I don’t mind rain. For a few minutes me and Frank stood together under the lean-to watching the rain fall with only the steady beat of drops falling around us. I love the sound of rain. Probably because I’m a fairly privileged white girl who’s only really bad experiences with rain were when a it put a bit of a damper on our family’s day at Epcot and I had to buy children’s large sweatpants because my jeans got soaked through (Seriously though, why does it always rain on Epcot day?). I mostly find rain storms charming and even calming, and was perfectly happy to stand with my husbands arms wrapped around me, watching the rain until it slowed. And then, Linda came.

I was standing on the edge of the lean-to looking down the hill when a middle aged woman came towards me waving frantically and yelling “I found you!”. I instantly attempted to hide behind Frank, which doesn’t work so well since I am a nearly 6 foot tall tree of a gal. The woman quickly realized that me and my husband were not the date that she had lost on the mountain, but decided it was best to hang out with us under the shelter anyway. I did what I always do in awkward social situations, and promptly pretended I’m deaf and mute and have no way of communicating with other humans, so I might as well just face the opposite direction and watch the rain some more and hope you don’t insist on talking to me.

Linda was not hindered by us not buddying up to her though. Even though we were thousands of feet up the side of a mountain she somehow had the teeny tiniest bit of reception on her cell phone which made it possible for her to voice to text, leave rambling voicemails, and call everyone she’s ever met. We heard all about her date that presumably had abandoned her and left her for dead in a Puerto Rican rainforest. We head about how she was aggressively trying to get a coworker to spend more time with her, despite this woman spurring her advances (her words, by the way), and we heard her lament about how tough dating is when you have arthritis in your hands…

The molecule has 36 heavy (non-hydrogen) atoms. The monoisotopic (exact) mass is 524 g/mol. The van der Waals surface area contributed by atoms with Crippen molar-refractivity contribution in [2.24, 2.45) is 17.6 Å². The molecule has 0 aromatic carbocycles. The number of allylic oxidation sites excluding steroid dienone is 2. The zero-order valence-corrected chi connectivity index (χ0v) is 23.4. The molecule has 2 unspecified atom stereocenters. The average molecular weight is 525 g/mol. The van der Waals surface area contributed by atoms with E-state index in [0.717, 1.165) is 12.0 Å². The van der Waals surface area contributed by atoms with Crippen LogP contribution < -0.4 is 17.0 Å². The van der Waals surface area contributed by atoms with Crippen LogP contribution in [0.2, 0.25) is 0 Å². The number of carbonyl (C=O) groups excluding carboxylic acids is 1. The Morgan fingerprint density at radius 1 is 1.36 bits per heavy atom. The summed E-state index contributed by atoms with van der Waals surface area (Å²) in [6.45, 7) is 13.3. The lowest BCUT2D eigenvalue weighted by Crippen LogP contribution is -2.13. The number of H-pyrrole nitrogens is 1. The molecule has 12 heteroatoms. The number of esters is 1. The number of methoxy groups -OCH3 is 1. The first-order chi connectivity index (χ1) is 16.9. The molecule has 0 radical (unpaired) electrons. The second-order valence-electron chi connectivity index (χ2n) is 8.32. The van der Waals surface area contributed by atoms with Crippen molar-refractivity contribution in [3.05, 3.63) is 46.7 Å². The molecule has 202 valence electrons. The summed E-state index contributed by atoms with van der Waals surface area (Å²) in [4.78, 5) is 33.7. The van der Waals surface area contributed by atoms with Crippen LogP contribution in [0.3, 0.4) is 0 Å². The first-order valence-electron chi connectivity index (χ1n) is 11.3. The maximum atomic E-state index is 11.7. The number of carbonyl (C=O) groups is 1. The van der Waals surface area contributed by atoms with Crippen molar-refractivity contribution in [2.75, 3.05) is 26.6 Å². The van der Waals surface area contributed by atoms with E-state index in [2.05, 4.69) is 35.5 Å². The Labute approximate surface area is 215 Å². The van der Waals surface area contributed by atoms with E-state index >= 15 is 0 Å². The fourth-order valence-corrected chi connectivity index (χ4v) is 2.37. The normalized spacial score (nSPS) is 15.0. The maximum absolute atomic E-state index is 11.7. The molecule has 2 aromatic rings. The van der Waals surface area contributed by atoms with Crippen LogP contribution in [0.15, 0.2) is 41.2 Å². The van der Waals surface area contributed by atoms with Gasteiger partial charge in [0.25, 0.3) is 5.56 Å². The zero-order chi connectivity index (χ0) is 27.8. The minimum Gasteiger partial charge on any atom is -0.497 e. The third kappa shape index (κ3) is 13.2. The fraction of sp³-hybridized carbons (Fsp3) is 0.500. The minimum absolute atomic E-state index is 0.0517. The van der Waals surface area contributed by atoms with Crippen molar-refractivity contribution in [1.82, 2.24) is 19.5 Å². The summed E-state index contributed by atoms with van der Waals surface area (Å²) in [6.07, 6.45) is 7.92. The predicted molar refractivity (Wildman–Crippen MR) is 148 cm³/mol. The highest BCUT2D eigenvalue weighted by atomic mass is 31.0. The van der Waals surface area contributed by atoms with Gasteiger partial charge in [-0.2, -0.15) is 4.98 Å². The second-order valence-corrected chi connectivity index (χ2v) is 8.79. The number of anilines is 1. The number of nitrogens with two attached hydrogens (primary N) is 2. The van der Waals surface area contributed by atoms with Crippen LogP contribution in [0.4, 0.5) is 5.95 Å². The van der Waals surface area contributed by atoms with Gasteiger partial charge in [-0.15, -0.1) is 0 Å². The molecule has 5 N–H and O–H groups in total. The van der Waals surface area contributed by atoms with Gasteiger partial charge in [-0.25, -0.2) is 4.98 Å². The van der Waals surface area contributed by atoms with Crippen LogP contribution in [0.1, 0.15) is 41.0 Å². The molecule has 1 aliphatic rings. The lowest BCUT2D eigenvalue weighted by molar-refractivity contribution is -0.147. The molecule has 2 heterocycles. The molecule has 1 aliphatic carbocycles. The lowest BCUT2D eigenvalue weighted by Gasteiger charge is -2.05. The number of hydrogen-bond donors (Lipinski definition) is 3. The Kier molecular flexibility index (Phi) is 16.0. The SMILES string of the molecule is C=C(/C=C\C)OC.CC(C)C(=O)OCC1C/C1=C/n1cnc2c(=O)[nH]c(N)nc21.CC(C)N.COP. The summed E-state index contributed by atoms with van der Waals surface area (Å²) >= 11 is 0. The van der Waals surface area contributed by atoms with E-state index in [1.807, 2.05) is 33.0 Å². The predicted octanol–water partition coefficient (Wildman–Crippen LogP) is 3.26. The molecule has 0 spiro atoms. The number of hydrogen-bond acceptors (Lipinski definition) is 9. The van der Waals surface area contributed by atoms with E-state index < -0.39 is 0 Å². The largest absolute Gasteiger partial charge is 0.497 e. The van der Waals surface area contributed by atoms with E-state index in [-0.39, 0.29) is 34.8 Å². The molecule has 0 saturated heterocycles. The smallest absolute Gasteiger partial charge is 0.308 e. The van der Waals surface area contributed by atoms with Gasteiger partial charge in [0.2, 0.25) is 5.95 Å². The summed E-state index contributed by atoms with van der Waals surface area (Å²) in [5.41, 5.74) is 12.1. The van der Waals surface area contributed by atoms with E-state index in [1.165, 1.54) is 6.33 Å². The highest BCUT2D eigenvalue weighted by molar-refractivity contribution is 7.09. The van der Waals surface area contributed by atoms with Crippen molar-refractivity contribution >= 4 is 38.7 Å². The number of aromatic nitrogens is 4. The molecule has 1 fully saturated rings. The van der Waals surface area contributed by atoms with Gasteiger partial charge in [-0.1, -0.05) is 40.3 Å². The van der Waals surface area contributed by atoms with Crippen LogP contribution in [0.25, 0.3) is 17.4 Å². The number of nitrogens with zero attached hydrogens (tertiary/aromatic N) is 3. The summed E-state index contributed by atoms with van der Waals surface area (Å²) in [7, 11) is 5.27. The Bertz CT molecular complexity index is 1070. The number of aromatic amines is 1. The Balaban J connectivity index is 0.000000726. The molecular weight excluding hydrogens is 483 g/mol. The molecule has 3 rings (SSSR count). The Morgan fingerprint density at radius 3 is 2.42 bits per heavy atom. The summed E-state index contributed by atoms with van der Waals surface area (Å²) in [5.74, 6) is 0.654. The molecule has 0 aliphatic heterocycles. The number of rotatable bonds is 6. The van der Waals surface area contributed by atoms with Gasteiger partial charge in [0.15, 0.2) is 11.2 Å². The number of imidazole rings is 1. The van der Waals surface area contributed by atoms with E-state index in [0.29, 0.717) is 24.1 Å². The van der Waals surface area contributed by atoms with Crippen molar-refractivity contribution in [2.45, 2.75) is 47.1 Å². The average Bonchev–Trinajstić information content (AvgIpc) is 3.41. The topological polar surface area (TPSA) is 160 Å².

It was awkward to say the least. After five minutes that felt more like an hour we decided to venture into the pouring rain and hike as swiftly as we could down the mountain in fear that Linda might catch up to us and we would be forced to listen to make more phone calls and dictate text messages. I couldn’t help but think how incredible it is that you would hike through the rainforest and still be unable to put your phone down and enjoy what’s around you. But if I’m totally honest with myself, I do that too. Sure, I don’t make phone calls unless absolutely necessary (why can’t doctors just text you anyway), and I certainly am not going to voice to text in public when my hands are perfectly free (I mean, common guys, why even bother texting at that point), but I’m sure way more often than I realize I’m standing somewhere amazing and beautiful and am too busy scrolling through instagram to even notice.

I am not someone who thinks technology is evil, quite the opposite in fact. I have no desire to get rid of my iPhone or live in some remote cabin without internet. I think all of that stuff is awesome actually. I believe instagram has truly pushed me creatively. I love that I can check out an ebook or audiobook from my library and read it right on my phone. Heck, without the internet and AIM I wouldn’t have had half my boyfriends. The question is, am I able to disconnect when real life calls? Am I able to put down my phone and enjoy the sound of rain in the actually rainforest when it’s right there in front of me? I really hope so, but maybe Linda was there to remind me to pay attention and not miss out on what’s happening. So, thanks Linda, I really will try to be more present this year, and also will try my best to avoid arthritis by whatever means necessary.